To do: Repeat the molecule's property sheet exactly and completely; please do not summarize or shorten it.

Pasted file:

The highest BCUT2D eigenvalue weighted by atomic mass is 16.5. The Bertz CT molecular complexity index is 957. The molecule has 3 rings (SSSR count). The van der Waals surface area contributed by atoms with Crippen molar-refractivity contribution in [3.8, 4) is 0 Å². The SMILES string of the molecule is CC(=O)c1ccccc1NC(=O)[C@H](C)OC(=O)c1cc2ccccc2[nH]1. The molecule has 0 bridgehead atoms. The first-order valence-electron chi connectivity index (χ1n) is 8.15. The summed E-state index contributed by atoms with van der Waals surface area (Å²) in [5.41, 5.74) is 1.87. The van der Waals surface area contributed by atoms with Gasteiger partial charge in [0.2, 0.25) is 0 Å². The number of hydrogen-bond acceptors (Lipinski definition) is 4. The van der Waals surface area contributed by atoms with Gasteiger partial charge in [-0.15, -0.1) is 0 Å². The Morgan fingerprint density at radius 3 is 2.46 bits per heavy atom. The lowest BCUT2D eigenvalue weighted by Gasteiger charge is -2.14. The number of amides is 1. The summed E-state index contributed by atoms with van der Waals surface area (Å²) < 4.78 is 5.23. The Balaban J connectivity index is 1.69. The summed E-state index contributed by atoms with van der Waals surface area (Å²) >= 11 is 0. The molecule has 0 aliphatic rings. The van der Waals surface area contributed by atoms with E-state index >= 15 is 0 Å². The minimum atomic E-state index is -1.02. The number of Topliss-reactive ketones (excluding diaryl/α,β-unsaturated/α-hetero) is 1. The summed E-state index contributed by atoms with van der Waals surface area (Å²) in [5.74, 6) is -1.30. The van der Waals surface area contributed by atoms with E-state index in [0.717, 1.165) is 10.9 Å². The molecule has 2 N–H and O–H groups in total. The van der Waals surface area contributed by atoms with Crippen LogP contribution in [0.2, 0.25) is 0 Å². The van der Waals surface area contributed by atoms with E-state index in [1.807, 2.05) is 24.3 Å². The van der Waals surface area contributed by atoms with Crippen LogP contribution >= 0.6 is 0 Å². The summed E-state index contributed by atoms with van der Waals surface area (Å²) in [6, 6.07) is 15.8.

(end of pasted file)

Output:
The highest BCUT2D eigenvalue weighted by atomic mass is 16.5. The Bertz CT molecular complexity index is 957. The molecule has 3 rings (SSSR count). The van der Waals surface area contributed by atoms with Crippen molar-refractivity contribution in [3.8, 4) is 0 Å². The SMILES string of the molecule is CC(=O)c1ccccc1NC(=O)[C@H](C)OC(=O)c1cc2ccccc2[nH]1. The molecule has 0 bridgehead atoms. The first-order valence-electron chi connectivity index (χ1n) is 8.15. The summed E-state index contributed by atoms with van der Waals surface area (Å²) in [5.41, 5.74) is 1.87. The van der Waals surface area contributed by atoms with Gasteiger partial charge in [0.2, 0.25) is 0 Å². The number of hydrogen-bond acceptors (Lipinski definition) is 4. The van der Waals surface area contributed by atoms with Gasteiger partial charge in [-0.15, -0.1) is 0 Å². The Morgan fingerprint density at radius 3 is 2.46 bits per heavy atom. The lowest BCUT2D eigenvalue weighted by Gasteiger charge is -2.14. The number of amides is 1. The summed E-state index contributed by atoms with van der Waals surface area (Å²) < 4.78 is 5.23. The Balaban J connectivity index is 1.69. The summed E-state index contributed by atoms with van der Waals surface area (Å²) >= 11 is 0. The molecule has 0 aliphatic rings. The van der Waals surface area contributed by atoms with E-state index >= 15 is 0 Å². The minimum atomic E-state index is -1.02. The number of Topliss-reactive ketones (excluding diaryl/α,β-unsaturated/α-hetero) is 1. The summed E-state index contributed by atoms with van der Waals surface area (Å²) in [5.74, 6) is -1.30. The van der Waals surface area contributed by atoms with E-state index in [0.717, 1.165) is 10.9 Å². The molecule has 2 N–H and O–H groups in total. The van der Waals surface area contributed by atoms with Crippen LogP contribution in [0.2, 0.25) is 0 Å². The van der Waals surface area contributed by atoms with E-state index in [1.807, 2.05) is 24.3 Å². The van der Waals surface area contributed by atoms with Crippen LogP contribution >= 0.6 is 0 Å². The summed E-state index contributed by atoms with van der Waals surface area (Å²) in [6, 6.07) is 15.8.